The America’s Cup is and has always has been a race of technology. From the very beginning, competitors racing for the trophy that was renamed for the black schooner which so thoroughly trounced the competition that the Queen’s attendant was obliged to utter those immortal words, “Your majesty, there is no second” (a phrase that still gives me goose bumps) used superior technology to win. From America’s hull shape and sails to Bondy’s (well, Bob Miller’s) wing keel on Australia II, the boffins have had a hand in the outcome of the racing to a degree unmatched in other sailing events.
This unique phenomenon has on occasion prompted sailing commentators to remark on the “trickle-down” of technology from the lofty peaks of the Astro-Surf to mere mortals sailing around the bay. They’ve commented on how America’s Cup technology has made sailing, better, faster, easier, safer and (fill in the blanks) for the average sailor.
Well, I’m not sure this is really the case. Regular readers know of my interest in short-handed sailing, and I reckon that many more ideas useful to that mythical being, The Average Sailor, have come from short-handed sailing, particularly solo racing.
For instance, I have never heard of any America’s Cup boat having water ballast, yet the earliest incidence I’ve found of a “racing boat” using water ballast was the late Eric Tabarly. He used water ballast to great effect in winning – by 11 days – the 1969 San Francisco-Tokyo Transpacific Race. This was a single-handed race. I know of at least a dozen purpose-built or modified cruising boats with water ballast designed into them or retrofitted. OK, a dozen is not as momentous as an entire “Occupy Water Ballast” movement, but on two of those boats, including one I was the Master on, the water tanks functioned as the fresh water tanks. This clever detail provided fresh water capacity several times greater than what might have been stored in the normal way. The owner of another boat that used seawater for the ballast told me that it was like a first reef: “If it’s getting breezy, I simply put some water in the tank (from under the shelter of the dodger) rather than clamber around putting a reef in.”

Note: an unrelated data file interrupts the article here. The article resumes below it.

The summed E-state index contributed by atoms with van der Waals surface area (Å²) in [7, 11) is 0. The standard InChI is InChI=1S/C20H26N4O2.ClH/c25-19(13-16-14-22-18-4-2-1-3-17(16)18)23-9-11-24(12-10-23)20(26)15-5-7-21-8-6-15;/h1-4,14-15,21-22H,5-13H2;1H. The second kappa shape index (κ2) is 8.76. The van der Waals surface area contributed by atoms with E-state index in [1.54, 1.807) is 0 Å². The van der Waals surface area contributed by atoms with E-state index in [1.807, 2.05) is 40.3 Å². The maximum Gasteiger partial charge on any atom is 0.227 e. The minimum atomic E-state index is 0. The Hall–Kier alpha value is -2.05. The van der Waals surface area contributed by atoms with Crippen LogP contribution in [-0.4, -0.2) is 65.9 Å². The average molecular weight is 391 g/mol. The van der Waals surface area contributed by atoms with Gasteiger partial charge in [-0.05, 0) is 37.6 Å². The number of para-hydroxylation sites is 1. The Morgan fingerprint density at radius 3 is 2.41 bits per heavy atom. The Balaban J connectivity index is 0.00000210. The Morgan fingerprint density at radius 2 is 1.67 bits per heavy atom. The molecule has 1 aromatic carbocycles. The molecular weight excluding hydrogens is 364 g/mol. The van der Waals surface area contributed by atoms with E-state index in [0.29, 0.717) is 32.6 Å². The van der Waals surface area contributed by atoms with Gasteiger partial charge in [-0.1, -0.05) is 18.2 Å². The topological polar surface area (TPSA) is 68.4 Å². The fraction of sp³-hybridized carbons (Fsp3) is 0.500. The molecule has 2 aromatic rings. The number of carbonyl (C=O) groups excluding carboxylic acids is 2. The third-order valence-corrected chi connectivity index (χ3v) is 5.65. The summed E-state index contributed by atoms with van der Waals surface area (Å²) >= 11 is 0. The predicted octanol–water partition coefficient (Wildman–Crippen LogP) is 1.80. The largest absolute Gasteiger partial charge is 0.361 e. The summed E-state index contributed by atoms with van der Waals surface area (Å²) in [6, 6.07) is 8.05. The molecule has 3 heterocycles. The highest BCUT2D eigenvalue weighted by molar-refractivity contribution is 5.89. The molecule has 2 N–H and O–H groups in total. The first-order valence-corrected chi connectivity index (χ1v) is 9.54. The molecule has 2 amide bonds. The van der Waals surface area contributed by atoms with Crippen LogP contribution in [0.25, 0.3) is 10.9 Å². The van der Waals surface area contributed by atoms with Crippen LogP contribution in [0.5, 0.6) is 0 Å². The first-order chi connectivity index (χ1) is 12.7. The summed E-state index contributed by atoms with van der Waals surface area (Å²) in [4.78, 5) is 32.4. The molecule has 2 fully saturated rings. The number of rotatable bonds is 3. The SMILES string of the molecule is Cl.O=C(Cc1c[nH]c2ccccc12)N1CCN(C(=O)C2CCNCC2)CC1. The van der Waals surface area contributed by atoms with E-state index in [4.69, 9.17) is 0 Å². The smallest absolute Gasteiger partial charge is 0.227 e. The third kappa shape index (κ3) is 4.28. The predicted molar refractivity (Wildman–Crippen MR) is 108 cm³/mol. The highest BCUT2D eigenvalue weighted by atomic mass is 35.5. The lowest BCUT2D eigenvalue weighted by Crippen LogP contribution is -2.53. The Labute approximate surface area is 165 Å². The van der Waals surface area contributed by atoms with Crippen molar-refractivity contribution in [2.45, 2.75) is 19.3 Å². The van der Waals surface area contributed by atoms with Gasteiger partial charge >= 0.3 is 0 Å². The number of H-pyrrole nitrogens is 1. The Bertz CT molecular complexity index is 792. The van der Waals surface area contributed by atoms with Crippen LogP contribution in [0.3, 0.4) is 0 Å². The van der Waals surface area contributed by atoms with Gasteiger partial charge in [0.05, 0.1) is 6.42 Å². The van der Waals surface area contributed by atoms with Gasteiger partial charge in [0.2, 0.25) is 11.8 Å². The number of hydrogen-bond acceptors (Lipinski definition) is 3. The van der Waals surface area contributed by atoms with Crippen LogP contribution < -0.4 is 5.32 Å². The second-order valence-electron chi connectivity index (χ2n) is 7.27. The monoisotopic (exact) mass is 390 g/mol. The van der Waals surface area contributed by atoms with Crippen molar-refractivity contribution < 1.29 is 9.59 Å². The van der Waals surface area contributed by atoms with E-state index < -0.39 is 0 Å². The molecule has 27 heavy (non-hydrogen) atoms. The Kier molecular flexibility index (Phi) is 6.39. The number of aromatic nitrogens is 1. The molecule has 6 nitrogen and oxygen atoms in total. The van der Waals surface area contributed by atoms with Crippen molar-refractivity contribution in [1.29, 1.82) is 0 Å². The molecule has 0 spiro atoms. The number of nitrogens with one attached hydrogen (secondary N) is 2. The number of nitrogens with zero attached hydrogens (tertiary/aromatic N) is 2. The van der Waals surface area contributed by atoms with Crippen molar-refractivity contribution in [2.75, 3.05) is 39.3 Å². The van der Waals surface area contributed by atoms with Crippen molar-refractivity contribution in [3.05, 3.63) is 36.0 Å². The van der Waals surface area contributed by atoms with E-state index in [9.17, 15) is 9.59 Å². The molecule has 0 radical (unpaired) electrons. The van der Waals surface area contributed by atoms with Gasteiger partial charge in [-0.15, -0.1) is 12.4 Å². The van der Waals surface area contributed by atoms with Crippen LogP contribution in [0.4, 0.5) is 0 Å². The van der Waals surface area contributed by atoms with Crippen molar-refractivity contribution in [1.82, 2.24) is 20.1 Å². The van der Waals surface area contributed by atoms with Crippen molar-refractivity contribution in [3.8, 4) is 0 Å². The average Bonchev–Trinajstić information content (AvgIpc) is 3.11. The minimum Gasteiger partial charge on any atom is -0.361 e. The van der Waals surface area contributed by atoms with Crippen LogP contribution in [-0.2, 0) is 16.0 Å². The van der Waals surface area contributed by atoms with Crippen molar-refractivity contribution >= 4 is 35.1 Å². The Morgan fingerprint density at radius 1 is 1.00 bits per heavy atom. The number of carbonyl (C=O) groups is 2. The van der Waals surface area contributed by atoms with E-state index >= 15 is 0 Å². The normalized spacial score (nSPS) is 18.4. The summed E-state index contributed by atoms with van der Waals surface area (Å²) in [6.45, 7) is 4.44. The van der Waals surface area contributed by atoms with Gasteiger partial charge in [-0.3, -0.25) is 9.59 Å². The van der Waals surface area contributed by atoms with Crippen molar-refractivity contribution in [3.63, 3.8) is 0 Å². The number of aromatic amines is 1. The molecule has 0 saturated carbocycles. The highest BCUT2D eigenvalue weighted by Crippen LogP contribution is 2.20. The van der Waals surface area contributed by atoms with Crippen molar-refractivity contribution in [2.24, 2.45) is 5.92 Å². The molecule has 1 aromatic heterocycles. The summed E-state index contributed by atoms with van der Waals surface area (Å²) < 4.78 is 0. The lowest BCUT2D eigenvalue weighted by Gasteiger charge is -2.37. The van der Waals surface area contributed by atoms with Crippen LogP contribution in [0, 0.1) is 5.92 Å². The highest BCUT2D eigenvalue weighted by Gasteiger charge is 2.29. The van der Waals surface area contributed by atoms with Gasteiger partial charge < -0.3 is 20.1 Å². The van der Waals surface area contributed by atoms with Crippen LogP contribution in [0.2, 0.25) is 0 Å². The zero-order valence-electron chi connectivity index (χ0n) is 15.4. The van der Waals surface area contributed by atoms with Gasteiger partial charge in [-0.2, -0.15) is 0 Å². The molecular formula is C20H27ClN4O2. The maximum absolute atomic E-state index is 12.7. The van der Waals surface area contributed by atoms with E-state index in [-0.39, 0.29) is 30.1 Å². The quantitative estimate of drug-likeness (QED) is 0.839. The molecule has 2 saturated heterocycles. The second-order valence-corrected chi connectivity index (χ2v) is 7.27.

Asymmetrical spinnakers and bowsprits have been a great addition to the cruising boat. These two things make downwind sailing all of things that the AC technology purports to offer. With the possible exception of some of the late 1880s America’s Cup yachts, A-sails were not seen on race boats until the early 1990s. That is, except for certain classes of Southern Hemisphere dinghies like the Sydney Harbour 16-foot skiffs (cousins of the “eydeens” rather than siblings) that have had asymmetrical kites forever. And Hood Sailmakers was making A-sails for cruising boats in the early ’80s.
Carbon fiber masts were not used in the America’s Cup until after the 12 Metre era (although Australia II did have a carbon boom), yet carbon rigs were a common fixture on Mini Transat Class boats in the early ‘80s.
And what of that most essential piece of kit for cruising boats, without which the size of the typical cruising boat – and the number of such boats – might well a lot smaller? Autopilots – both electric and mechanical – have opened up the world’s oceans to generations of sailors traveling alone or with small crews.
Colonel Blondie Hasler, the founder of the Observer SingleHanded Trans-Atlantic Race (OSTAR), was neither the first user nor the inventor of the wind vane, but his participation in the first OSTAR certainly brought the vane to the attention of sailors. Eric Hiscock, Ann Davison, Commander Bill King and Sir Robin KnoxJohnson and hundreds, probably thousands, of others all employed mechanical wind vanes. The only autopilot I’ve seen within 50 feet of an America’s Cup boat was on the Grand Banks 42 we used as Australia’s tender in 1980.
Composite construction? That was well along in the 1970s and ‘80s, while the 12s were still being made of aluminum.
Winches? I have not seen a carbon grinder pedestal on a cruising boat.
Keels? Well, there was a bit of a rush on wing keels after Australia II, but that seems to have died off and been replaced by bulbs.
Sail handling? Solent stays come from the French solo scene. Roller furling? Enough said.
Weather routing, low-friction luff track systems and durable sails whose lives are measured in years or miles – not hours – have all come from the single-handed community.
High performance cordage? Maybe, but Spectra halyards here and there is hardly a flood of benefits for the average sailor, most of whom continue to use polyester cordage.
The current crop of spectacular technology being employed by those involved in Larry’s Great Adventure is fantastic, but I’m not holding my breath for wing masts, foils and crash helmets to start bobbing up on Catalinas at boat shows. To see innovations from race boats that are of real use to The Average Sailor, my binos will be firmly fixed on the single-handed world.